New BMW X3 and Volvo XC60 hybrids vs Lexus NX: costs

Running on a diet of petrol and electricity, these large SUVs all put efficiencyfirst. Time to see which offers the best all-round recipe...

BMW X3 xDrive30e vs Lexus NX 450h+ vs Volvo XC60 Recharge T6

Buying and owning

Costs, equipment, reliability, safety and security

If you're a company car driver, you'll benefit from lower tax if you choose these PHEVs over their petrol or diesel equivalents. However, you'll sacrifice a much bigger slice of your salary to run the BMW X3 than for the Lexus NX or Volvo XC60. That's because the percentage of the car's value that you'll pay back as tax depends on its CO2 emissions and official range – and the X3 lags behind in both regards. 

With its official range of just 30 miles, the X3 sits in the 12% benefit-in-kind company car tax bracket, and a 40% taxpayer will pay £230 per month. The NX and XC60 officially manage 40 miles or more, placing them in the 8% bracket. As a result, they'll cost £144 and £161 respectively, the XC60's larger figure being due to its higher list price. Extrapolate those figures over three years and the XC60 will cost you £2045 less than the X3, while the NX has a £2561 advantage. 

New BMW X3 vs new Volvo XC60 vs Lexus NX costs

The NX is also the cheapest option for private buyers. It has the lowest purchase price of the trio, it's the cheapest to service and it's the most frugal when running on an empty battery, returning 38.6mpg on test, compared with the X3's 31.9mpg and the XC60's 30.2mpg. And if you charge the batteries regularly (and do 40-mile journeys on average), the X3 will cost £1142 more on electricity and petrol than the NX and £1301 more than the XC60 over three years. 

Of course, most private buyers are likely to take the PCP finance route, and here again the NX comes out on top, at £796 versus £892 for the X3 and £964 for the XC60. These are all three-year deals, with a £6000 deposit and a limit of 10,000 miles a year.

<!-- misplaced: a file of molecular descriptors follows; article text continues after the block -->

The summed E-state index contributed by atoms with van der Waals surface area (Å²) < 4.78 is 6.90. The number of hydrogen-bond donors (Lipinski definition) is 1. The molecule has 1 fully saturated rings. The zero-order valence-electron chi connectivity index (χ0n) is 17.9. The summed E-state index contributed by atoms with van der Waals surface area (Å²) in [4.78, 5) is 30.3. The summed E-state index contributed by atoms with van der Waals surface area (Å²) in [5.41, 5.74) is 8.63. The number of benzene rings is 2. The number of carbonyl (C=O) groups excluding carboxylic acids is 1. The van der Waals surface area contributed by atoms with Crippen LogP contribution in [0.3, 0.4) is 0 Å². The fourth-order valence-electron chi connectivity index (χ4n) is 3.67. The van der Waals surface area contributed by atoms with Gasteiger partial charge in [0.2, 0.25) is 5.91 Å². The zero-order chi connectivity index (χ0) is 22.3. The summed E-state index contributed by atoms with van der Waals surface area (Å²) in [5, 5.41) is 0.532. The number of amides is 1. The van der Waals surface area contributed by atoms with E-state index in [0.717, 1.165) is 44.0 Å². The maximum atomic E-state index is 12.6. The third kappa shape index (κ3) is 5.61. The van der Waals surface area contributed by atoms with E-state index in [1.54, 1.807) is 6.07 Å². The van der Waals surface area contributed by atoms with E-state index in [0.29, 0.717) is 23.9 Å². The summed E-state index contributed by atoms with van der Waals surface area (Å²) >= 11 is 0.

The XC60 is exceptionally well equipped, but the NX is hardly spartan, considering its competitive price; it shares such goodies as a heated steering wheel, keyless entry and start, gesture-activated electric tailgate and adaptive cruise control. These are all options on the X3.

BMW X3 xDrive30e vs Lexus NX 450h vs Volvo XC60 Recharge T5 going down hill

As is fairly typical for PHEVs, the peak charging rate of the X3 and XC60 is limited to around 3.7kW, and a full charge will take between four and five hours. The NX, however, can charge up to 6.6kW, so a full charge can take as little as two and a half hours.

Lexus has a fantastic record when it comes to reliability and once again finished top of our 2022 What Car? Reliability Survey, well ahead of 16th place BMW and 17th place Volvo. The latest NX wasn't featured, but it's a safe bet that it will prove more reliable than the XC60, which scored average marks for reliability in the large SUV class. It's hard to predict how the X3 will fare; the model finished second in the large SUV category, but the majority of X3 owners polled owned non-hybrid cars. 

As for safety, all three cars were awarded the maximum five stars by independent body Euro NCAP, but it's hard to compare the results directly, because the X3 and XC60 were tested under less stringent test criteria than the NX. 

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